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Form 1099-MISC Reporting: What You Don't Know Can Hurt You

​Exempt organizations provide Form 1099-MISC to report certain types of payments made in the course of carrying out their mission. Often, a nonprofit will need to employ vendors or contractors to carry out services necessary to run the organization.  The use of outside contractors and vendors can give rise to the need to provide Form 1099-MISC to the payment recipients and to the IRS.

In general, organizations will be required to file Form 1099-MISC when payments of $600 or more are made in one year to persons, vendors, subcontractors and independent contractors for the provision of services.  Typically Form 1099-MISC is required in the following situations: payments for service (including parts and materials); payments for medical and health care payments; prizes and awards; proceeds paid to attorneys and rents.   In addition, payments of $10 or more for royalties must also be reported on form 1099-MISC.

There are several exceptions to the general rules with regard to filing Form 1099-MISC.  Payments to corporations are excluded from 1099-MISC reporting unless the payments constitute gross proceeds to an attorney or medical and health care organizations.  Since most exempt organizations are set up as corporations, this means that payments between exempt organizations rarely require the filing of Form 1099-MISC.  Conversely, when the recipient is an individual, partnership, a limited liability company treated as a partnership or sole proprietorship, a 1099-MISC will be required.  Other types of payments made to corporations may be reported using Form 1099-MISC, but is not required.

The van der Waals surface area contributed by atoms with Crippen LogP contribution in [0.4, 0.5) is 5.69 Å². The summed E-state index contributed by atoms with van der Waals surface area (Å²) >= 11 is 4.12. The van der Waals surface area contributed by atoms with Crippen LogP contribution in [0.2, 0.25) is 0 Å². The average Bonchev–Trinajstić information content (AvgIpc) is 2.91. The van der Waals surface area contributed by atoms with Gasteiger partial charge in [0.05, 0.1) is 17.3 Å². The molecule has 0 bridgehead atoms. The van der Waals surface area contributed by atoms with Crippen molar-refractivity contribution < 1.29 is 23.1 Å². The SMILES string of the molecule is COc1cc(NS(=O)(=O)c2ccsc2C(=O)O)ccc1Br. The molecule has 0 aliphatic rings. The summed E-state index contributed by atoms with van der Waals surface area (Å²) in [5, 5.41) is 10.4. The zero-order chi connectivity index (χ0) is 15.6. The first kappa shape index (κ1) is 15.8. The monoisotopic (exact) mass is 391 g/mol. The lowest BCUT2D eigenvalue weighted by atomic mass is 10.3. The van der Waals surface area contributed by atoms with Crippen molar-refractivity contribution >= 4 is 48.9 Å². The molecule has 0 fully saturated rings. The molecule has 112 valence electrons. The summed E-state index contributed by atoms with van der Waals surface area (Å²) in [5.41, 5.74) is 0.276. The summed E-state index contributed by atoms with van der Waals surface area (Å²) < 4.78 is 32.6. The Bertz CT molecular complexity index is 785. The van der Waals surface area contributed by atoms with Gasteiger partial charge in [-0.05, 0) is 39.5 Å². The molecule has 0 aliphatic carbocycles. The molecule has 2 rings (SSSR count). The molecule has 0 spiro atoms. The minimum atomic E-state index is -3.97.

All vendors, contractors and other payment recipients should submit Form W-9 to your organization.  The W-9 will provide you with the name, address and taxpayer identification number for the vendor, which is the information you will need when preparing any 1099-MISC forms.  It is important to have a standard process for obtaining Forms W-9 from all vendors to document their correct information for preparing the Forms 1099, as well as to protect against the requirement to withhold income tax from vendors who do not provide this information to your organization.

Your organization should track vendor payments in your accounting system. Your organization will need to be able to determine which payment falls under any of the categories listed above as reportable payments.  Your accounting system should be able to identify the total annual payment to these vendors even if multiple payments are received from one vendor.

Congress has recently increased penalties for late filing and failure to file Form 1099-MISC.  The following penalties will be in effect for the year 2014:

  • $30 penalty for filing a 1099 not more than 30 days late;
  • $60 penalty for filing a 1099 more than 30 days late and before August 1;
  • $100 penalty for filing a 1099 on or after August 1;
  • $250 penalty for intentional failure to file.

As mentioned earlier, if a payee does not provide you with their correct taxpayer identification number, your organization will be required to withhold income tax from their payments at a rate of 28%; failing to file the Form 1099-MISC can subject your organization to pay this tax on behalf of the vendor after the fact.

Exempt Organization should provide the appropriate recipients with his or her copy of the Form 1099-MISC by January 31 with regard to reportable income for the previous calendar year.  The IRS should receive Form 1099-MISC by February 28 if paper filed or by March 31 if electronically filed with the IRS.  Organizations may request a 30-day extension to file Forms 1099 with the IRS using Form 8809. An extension does not permit additional time for providing the 1099 to the recipient, however.

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David Lowenthal

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